On Tuesday, Judge Kaplan issued a 97-page decision granting in part and denying in part Chevron’s motion for partial summary judgment in the RICO litigation Chevron has brought challenging an allegedly fraudulent $18 billion dollar judgment against it in Ecuador under that country’s Environmental Management Act for “environmental harms to the community.”

Chevron’s motion sought to dismiss the defendants’ affirmative defenses of res judicata and collateral estoppel. Judge Kaplan held that it was too soon to determine that the judgment cannot be enforced in New York, but the detailed opinion found that certain of the Ecuadorian proceedings were “tainted” including an expert report cited in the Ecuadorian judgment:

[T]he LAPs’ procurement of the termination of judicial inspections, the adoption of the global assessment, and the appointment of Cabrera all unquestionably were tainted. The secret participation of the LAP team in Cabrera’s activities and its secret drafting of the bulk of Cabrera’s report were tainted as well. Moreover, there are serious questions concerning the preparation of the Judgment itself in view of the identity between some portions of the Judgment and the Unfiled Fusion Memo, especially in light of the undisputed pattern of ex parte advocacy in the Lago Agrio Litigation and the undisputed instance of the LAP team’s coercion of and duress on one of the judges to obtain a desired result.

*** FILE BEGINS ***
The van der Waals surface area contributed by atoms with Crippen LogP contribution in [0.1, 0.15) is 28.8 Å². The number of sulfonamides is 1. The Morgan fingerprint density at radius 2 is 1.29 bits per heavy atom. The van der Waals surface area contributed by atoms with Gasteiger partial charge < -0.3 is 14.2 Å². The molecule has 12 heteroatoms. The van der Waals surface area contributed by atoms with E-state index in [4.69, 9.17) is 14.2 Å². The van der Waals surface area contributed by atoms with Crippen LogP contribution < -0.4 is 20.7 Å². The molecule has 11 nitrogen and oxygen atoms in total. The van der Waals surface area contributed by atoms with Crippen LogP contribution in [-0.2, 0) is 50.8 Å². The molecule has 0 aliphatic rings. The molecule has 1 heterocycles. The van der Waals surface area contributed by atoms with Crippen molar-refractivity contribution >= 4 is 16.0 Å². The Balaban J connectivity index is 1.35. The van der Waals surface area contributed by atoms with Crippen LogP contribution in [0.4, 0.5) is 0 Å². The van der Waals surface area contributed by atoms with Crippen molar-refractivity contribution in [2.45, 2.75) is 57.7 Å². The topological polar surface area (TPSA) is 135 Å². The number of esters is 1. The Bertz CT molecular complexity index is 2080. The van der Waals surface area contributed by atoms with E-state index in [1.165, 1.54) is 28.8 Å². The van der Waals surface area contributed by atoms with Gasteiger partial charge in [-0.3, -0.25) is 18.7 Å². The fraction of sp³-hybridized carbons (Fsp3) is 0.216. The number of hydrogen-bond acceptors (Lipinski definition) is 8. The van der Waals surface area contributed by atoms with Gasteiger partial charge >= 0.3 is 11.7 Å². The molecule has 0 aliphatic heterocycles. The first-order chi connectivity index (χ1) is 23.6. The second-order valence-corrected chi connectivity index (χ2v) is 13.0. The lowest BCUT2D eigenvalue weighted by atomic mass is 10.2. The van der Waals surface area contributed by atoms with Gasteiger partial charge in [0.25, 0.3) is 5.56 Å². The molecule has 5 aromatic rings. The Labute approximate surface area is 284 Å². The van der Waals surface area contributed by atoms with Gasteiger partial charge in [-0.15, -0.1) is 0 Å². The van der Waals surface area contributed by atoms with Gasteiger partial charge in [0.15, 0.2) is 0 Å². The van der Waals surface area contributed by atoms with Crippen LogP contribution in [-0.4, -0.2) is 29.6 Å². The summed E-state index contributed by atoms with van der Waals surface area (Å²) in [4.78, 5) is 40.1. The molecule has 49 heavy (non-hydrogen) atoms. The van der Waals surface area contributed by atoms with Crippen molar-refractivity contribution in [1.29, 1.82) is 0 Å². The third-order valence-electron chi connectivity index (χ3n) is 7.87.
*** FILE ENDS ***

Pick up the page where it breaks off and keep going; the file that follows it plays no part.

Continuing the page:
Judge Kaplan went so far as to describe the the evidence relating to the expert report and its relationship to the judgment “disturbing” but held that ” the ultimate materiality of the taint that indisputably has been established thus far remains a genuine issue.”